The next lap, Rossi reverted to his former tactic, running hot and high through La Chappelle, before diving once more unto the breach at Musee. This time, though he was closer, and held his Yamaha tighter through the left hander, and finally made the pass stick. Once past, The Doctor put the hammer down. In half a lap, Rossi pulled out 4/10ths of a second lead, adding another 1/10th on lap 9. But he was only just starting to build speed; on lap 10, Rossi pulled nearly half a second, before taking the lap record on lap 11, with a lap of 1'34.215. Another lap of 1'34.2 on lap 12 saw The Doctor's lead grow to over 2.6 seconds, and by now he was the fastest man on track by a considerable margin. If Casey Stoner or Dani Pedrosa wanted to stop Rossi from running away, they had to act fast.
Neither Stoner nor Pedrosa were close to Rossi's times, though. The only man capable of that feat was a surprise: Jorge Lorenzo had started poorly, dropping back to 11th on lap 2, but finding his - badly injured - feet shortly after. Up to 9th on lap 3, the Fiat Yamaha rookie started a charge through the field. He had caught the group ahead of him, consisting of Nicky Hayden, Loris Capirossi and John Hopkins by lap 5, and on lap 8, he elbowed his way past all three men in one lap. He now set his sights on chasing down the man in 5th place, Chris Vermeulen. At the pace Lorenzo was running, it was looking easy.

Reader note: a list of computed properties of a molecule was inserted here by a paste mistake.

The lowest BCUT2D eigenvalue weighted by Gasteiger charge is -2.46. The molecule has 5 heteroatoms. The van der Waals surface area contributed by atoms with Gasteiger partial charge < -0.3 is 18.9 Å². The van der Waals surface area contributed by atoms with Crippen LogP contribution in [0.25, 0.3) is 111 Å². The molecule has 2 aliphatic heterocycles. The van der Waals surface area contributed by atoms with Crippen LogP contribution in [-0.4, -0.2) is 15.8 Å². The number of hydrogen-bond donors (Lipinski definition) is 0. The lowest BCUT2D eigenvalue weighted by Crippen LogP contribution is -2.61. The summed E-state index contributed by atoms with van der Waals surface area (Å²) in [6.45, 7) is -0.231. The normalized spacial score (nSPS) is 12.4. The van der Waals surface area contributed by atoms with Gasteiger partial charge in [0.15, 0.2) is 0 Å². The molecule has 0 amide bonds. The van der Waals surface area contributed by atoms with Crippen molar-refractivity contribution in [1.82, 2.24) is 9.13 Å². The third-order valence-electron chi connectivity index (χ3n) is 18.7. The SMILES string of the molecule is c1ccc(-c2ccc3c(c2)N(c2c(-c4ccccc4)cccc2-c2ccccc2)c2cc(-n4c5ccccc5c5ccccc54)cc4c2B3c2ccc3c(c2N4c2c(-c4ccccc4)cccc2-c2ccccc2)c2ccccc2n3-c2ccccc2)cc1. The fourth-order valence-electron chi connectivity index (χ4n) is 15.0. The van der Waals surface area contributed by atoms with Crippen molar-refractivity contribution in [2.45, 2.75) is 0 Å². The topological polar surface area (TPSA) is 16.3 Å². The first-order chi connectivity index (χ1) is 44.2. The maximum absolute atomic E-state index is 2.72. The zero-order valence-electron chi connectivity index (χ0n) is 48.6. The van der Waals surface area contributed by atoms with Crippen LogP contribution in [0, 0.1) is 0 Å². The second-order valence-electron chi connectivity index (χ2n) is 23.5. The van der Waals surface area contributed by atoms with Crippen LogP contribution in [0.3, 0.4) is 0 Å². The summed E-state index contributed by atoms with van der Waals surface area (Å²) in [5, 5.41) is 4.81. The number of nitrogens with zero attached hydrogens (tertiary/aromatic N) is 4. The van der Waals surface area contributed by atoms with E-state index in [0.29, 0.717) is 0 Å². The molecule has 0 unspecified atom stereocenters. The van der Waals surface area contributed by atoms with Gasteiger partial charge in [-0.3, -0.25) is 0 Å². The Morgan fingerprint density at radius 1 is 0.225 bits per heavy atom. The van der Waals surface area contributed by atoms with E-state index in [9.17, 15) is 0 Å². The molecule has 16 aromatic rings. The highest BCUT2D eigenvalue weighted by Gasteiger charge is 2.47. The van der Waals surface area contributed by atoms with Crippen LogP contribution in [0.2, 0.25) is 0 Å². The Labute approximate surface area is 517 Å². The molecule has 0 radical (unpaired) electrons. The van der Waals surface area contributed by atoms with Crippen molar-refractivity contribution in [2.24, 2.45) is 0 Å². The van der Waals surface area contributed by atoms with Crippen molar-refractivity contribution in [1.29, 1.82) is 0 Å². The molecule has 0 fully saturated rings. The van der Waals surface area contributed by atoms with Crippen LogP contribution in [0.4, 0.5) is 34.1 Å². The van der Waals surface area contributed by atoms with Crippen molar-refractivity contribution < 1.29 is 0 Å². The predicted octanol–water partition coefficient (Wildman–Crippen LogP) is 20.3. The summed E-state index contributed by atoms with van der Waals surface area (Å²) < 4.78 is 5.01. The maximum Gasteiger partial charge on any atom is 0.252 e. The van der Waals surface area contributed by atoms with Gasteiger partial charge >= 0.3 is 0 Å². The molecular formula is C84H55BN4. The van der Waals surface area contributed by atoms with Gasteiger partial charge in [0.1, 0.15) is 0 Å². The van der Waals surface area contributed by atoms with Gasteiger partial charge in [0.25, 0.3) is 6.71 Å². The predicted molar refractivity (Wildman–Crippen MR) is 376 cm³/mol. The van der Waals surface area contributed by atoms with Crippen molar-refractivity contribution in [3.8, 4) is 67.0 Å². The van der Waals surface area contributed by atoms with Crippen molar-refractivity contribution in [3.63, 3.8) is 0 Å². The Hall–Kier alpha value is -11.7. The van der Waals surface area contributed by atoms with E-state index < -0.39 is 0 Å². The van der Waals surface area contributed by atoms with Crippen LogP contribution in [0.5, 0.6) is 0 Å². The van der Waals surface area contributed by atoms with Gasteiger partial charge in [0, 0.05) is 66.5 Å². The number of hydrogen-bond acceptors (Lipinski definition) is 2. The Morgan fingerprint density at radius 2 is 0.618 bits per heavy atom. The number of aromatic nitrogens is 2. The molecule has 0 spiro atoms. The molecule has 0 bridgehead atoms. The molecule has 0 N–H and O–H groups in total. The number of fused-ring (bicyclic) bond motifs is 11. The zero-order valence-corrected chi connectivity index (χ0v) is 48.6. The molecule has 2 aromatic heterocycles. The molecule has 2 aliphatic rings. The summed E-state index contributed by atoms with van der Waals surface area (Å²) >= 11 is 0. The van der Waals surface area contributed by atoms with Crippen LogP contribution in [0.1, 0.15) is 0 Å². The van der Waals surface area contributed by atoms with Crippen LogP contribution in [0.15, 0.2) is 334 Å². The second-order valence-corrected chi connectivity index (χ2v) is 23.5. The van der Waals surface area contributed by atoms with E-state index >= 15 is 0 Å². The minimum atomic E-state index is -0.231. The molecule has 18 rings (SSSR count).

Behind Rossi, as the Italian started to stretch away, Casey Stoner and Dani Pedrosa were still squabbling over who would lead the chase. Stoner's tires were starting to lose their freshness, but Pedrosa could not capitalize on this. Every time Pedrosa got close to the Australian, Stoner held him off on the brakes. It was clear that the Spaniard was faster than the Australian, but not by enough to make the difference.
On lap 11, Pedrosa made his move. Keeping hard on Stoner's tail down the back straight, and through Chemin des Boeufs, Pedrosa tried taking the long way round. Holding a tight line through the inside of the first part of the Garage Bleu Esses, he rode round the outside of Stoner as they flicked back left, lining himself to take the tough line through the final turn and back onto the straight. Stoner was left with nowhere to go, and Pedrosa was finally through.
If Pedrosa wanted to catch Rossi, he needed to get a move on. Rossi was the fastest man on the track, and was pulling several tenths of a second every lap. Pedrosa would need to get his head down and charge, and even if he did, there would be no guarantees The Doctor would not respond.
But Rossi did not need any prompting from the men behind him. Now back in his rhythm, and with a clear track ahead of him, The Doctor was back in the groove he had found at Shanghai, and in the kind of form which we haven't seen since 2005. Looking this fast and this composed, the only thing capable of stopping Rossi would be either a mechanical disaster or the random shuffle which a heavy bout of rain might bring about.
Keep The White Flag Flying Here